I spoke to local government representatives in Grande Prairie to-day. My thanks to Mayor Bill Given for setting up the opportunity, and my thanks, as well, to an attentive and responsive audience. I learned a lot. Since a number of people have asked for a print version of my remarks, the simplest response is to post them here.
I have been interested in local government and boundaries and services since 1962 – ’63, when the Towns of Jasper Place and Beverly were amalgamated with the City of Edmonton.
I also have some experience with provincial – local relations, spanning more than 50 years, including time as an M.L.A. (15 years) and Cabinet Minister (seven years) and even more time as Executive Director of the Public School Boards’ Association of Alberta, which unsuccessfully challenged aspects of the 1994 provincial legislation that significantly undermined (in my view) school boards.
Let me begin by asking how many of you would feel ready to debate an MLA in favour of the proposition that local government is the most important type of government?
I am here as someone who believes — profoundly — in local government. Like you, I am ready to make the argument that local government is the most important government, and essential to the well-being of a civil democratic society. For that reason, I am a strong proponent of locally elected representatives (and the AUMA) being pro-active in the provincial political domain on all issues of local government. Some issues, however, are more important than others.
What happens if you (representatives of local government) are not pro-active? The agenda is currently being driven by provincial government perspectives, aspirations, and priorities. And this has been happening for more than 50 years. With the passage of time the apparent pre-eminence of the provincial government’s story about local government becomes more and more marked as the provincial government becomes more and more self-confident and assertive.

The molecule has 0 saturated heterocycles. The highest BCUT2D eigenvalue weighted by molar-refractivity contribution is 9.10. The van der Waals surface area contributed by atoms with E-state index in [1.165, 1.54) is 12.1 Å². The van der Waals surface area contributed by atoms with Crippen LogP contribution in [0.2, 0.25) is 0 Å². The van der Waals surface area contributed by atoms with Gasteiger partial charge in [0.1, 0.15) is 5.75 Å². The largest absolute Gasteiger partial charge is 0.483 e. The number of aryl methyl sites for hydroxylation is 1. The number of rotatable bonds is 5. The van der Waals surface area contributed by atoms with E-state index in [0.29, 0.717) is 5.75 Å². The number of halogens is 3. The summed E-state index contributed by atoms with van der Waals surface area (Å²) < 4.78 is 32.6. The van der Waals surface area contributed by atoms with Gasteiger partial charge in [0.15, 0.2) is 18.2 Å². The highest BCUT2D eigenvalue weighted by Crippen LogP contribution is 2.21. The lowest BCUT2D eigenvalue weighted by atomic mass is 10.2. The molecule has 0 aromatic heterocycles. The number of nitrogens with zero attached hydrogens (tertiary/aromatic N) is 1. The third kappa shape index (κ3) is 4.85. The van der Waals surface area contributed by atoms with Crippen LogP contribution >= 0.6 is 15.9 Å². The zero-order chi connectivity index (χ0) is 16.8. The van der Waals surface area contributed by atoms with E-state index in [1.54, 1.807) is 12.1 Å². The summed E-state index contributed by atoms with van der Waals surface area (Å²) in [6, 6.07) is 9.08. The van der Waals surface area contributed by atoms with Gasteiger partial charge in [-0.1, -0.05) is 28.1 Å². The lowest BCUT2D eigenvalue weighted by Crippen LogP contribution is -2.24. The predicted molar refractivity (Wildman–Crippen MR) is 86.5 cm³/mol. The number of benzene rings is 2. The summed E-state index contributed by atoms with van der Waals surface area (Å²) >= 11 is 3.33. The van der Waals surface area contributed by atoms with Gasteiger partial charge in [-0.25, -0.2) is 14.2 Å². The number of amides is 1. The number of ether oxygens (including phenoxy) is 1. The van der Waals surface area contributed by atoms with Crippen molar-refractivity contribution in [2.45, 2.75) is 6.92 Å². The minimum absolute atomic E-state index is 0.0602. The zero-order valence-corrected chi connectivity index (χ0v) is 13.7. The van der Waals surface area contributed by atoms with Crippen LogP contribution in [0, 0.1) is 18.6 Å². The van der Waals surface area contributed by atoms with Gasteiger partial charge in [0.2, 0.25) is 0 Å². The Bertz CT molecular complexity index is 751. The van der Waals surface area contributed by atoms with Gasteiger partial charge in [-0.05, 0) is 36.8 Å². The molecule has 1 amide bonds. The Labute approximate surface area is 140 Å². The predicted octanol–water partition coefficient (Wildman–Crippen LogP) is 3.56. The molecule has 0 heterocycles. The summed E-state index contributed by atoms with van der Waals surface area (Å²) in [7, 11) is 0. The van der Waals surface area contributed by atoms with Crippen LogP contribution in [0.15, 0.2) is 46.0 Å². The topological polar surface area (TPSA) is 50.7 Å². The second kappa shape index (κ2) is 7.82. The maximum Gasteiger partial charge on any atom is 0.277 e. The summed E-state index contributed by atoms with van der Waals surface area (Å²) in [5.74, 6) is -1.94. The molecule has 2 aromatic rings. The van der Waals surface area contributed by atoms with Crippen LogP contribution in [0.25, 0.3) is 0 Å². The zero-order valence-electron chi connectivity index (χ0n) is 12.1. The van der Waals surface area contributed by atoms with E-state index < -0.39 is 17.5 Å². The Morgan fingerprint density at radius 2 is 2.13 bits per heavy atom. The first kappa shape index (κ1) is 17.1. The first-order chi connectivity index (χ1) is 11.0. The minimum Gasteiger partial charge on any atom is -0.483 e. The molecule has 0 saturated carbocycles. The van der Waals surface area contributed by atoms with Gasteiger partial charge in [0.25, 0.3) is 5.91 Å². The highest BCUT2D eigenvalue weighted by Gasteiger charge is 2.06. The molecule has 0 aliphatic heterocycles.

There are three things wrong with this picture. The first is that the province’s citizens are also your citizens. If politicians are servant leaders then both municipal councillors and M.L.A.s are servants of the same master – the citizens – and it should be the masters, not one of the servants, who decide how the work and resources are allocated among the servants. One of the servants should not be able – unilaterally and egregiously – to re-assign work from one place to another. (Especially when one of the servants presumes that other servants report to him, rather than the master. It is instructive that the provincial government has decided that it can remove locally elected representatives from office, without cause: your electors cannot remove you, not even for cause.)
The second thing wrong with the picture is that it depends upon a bad myth. We hear it said that local government is “the child (or the creature) of the province”. That is a superficial and misleading statement. Municipal government is older than provincial governments, and there is not a provincial government in Canada that begat local government. Municipal government is frequently as mature, thoughtful, and connected with its electorate as is the provincial government – sometimes more so. For a variety of reasons, as I said earlier, I argue that local government is ultimately more important than provincial government.